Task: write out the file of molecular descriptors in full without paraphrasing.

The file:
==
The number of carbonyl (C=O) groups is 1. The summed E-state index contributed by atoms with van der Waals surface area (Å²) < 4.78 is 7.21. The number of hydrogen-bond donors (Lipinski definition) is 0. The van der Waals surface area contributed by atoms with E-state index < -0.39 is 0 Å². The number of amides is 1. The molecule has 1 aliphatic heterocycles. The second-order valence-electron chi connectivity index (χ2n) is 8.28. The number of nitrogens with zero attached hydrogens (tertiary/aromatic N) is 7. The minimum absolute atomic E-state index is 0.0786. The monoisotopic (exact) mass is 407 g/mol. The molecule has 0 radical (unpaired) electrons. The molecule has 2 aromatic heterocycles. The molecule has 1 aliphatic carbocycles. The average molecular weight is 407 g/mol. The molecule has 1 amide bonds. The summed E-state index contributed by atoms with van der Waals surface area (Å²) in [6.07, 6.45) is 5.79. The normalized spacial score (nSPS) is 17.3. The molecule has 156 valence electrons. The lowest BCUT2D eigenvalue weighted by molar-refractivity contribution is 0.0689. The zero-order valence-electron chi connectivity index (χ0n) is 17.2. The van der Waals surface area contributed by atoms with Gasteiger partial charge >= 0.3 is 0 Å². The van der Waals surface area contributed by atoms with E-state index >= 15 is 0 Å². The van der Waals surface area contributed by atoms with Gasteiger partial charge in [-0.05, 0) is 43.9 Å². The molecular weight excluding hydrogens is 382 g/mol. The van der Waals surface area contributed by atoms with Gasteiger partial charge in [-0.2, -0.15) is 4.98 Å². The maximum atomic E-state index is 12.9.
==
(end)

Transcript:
The number of carbonyl (C=O) groups is 1. The summed E-state index contributed by atoms with van der Waals surface area (Å²) < 4.78 is 7.21. The number of hydrogen-bond donors (Lipinski definition) is 0. The van der Waals surface area contributed by atoms with E-state index < -0.39 is 0 Å². The number of amides is 1. The molecule has 1 aliphatic heterocycles. The second-order valence-electron chi connectivity index (χ2n) is 8.28. The number of nitrogens with zero attached hydrogens (tertiary/aromatic N) is 7. The minimum absolute atomic E-state index is 0.0786. The monoisotopic (exact) mass is 407 g/mol. The molecule has 0 radical (unpaired) electrons. The molecule has 2 aromatic heterocycles. The molecule has 1 aliphatic carbocycles. The average molecular weight is 407 g/mol. The molecule has 1 amide bonds. The summed E-state index contributed by atoms with van der Waals surface area (Å²) in [6.07, 6.45) is 5.79. The normalized spacial score (nSPS) is 17.3. The molecule has 156 valence electrons. The lowest BCUT2D eigenvalue weighted by molar-refractivity contribution is 0.0689. The zero-order valence-electron chi connectivity index (χ0n) is 17.2. The van der Waals surface area contributed by atoms with Gasteiger partial charge >= 0.3 is 0 Å². The van der Waals surface area contributed by atoms with E-state index >= 15 is 0 Å². The van der Waals surface area contributed by atoms with Gasteiger partial charge in [-0.05, 0) is 43.9 Å². The molecular weight excluding hydrogens is 382 g/mol. The van der Waals surface area contributed by atoms with Gasteiger partial charge in [-0.2, -0.15) is 4.98 Å². The maximum atomic E-state index is 12.9.